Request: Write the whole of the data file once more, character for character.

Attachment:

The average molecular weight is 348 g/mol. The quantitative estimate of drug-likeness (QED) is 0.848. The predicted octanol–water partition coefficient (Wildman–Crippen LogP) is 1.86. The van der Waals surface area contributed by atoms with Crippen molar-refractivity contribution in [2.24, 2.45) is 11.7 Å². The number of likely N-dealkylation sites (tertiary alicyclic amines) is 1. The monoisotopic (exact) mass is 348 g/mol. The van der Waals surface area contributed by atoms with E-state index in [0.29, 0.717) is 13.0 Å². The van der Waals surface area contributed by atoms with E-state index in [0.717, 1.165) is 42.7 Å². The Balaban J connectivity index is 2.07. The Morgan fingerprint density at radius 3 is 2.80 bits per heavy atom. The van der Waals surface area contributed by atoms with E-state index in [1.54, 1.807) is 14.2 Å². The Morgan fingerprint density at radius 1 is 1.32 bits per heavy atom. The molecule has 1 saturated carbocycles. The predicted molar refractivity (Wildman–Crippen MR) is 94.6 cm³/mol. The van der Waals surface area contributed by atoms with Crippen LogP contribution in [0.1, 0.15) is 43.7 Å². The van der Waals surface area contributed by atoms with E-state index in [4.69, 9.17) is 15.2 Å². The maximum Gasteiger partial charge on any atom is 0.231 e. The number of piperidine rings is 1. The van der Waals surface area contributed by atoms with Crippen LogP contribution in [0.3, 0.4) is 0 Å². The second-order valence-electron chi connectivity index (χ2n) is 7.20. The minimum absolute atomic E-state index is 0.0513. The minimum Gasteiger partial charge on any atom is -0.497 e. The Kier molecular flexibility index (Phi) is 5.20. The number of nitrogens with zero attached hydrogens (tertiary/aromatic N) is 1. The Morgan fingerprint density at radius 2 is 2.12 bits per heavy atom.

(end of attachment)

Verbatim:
The average molecular weight is 348 g/mol. The quantitative estimate of drug-likeness (QED) is 0.848. The predicted octanol–water partition coefficient (Wildman–Crippen LogP) is 1.86. The van der Waals surface area contributed by atoms with Crippen molar-refractivity contribution in [2.24, 2.45) is 11.7 Å². The number of likely N-dealkylation sites (tertiary alicyclic amines) is 1. The monoisotopic (exact) mass is 348 g/mol. The van der Waals surface area contributed by atoms with E-state index in [0.29, 0.717) is 13.0 Å². The van der Waals surface area contributed by atoms with E-state index in [0.717, 1.165) is 42.7 Å². The Balaban J connectivity index is 2.07. The Morgan fingerprint density at radius 3 is 2.80 bits per heavy atom. The van der Waals surface area contributed by atoms with E-state index in [1.54, 1.807) is 14.2 Å². The Morgan fingerprint density at radius 1 is 1.32 bits per heavy atom. The molecule has 1 saturated carbocycles. The predicted molar refractivity (Wildman–Crippen MR) is 94.6 cm³/mol. The van der Waals surface area contributed by atoms with Crippen LogP contribution in [0.1, 0.15) is 43.7 Å². The van der Waals surface area contributed by atoms with E-state index in [4.69, 9.17) is 15.2 Å². The maximum Gasteiger partial charge on any atom is 0.231 e. The number of piperidine rings is 1. The van der Waals surface area contributed by atoms with Crippen LogP contribution in [0.3, 0.4) is 0 Å². The second-order valence-electron chi connectivity index (χ2n) is 7.20. The minimum absolute atomic E-state index is 0.0513. The minimum Gasteiger partial charge on any atom is -0.497 e. The Kier molecular flexibility index (Phi) is 5.20. The number of nitrogens with zero attached hydrogens (tertiary/aromatic N) is 1. The Morgan fingerprint density at radius 2 is 2.12 bits per heavy atom.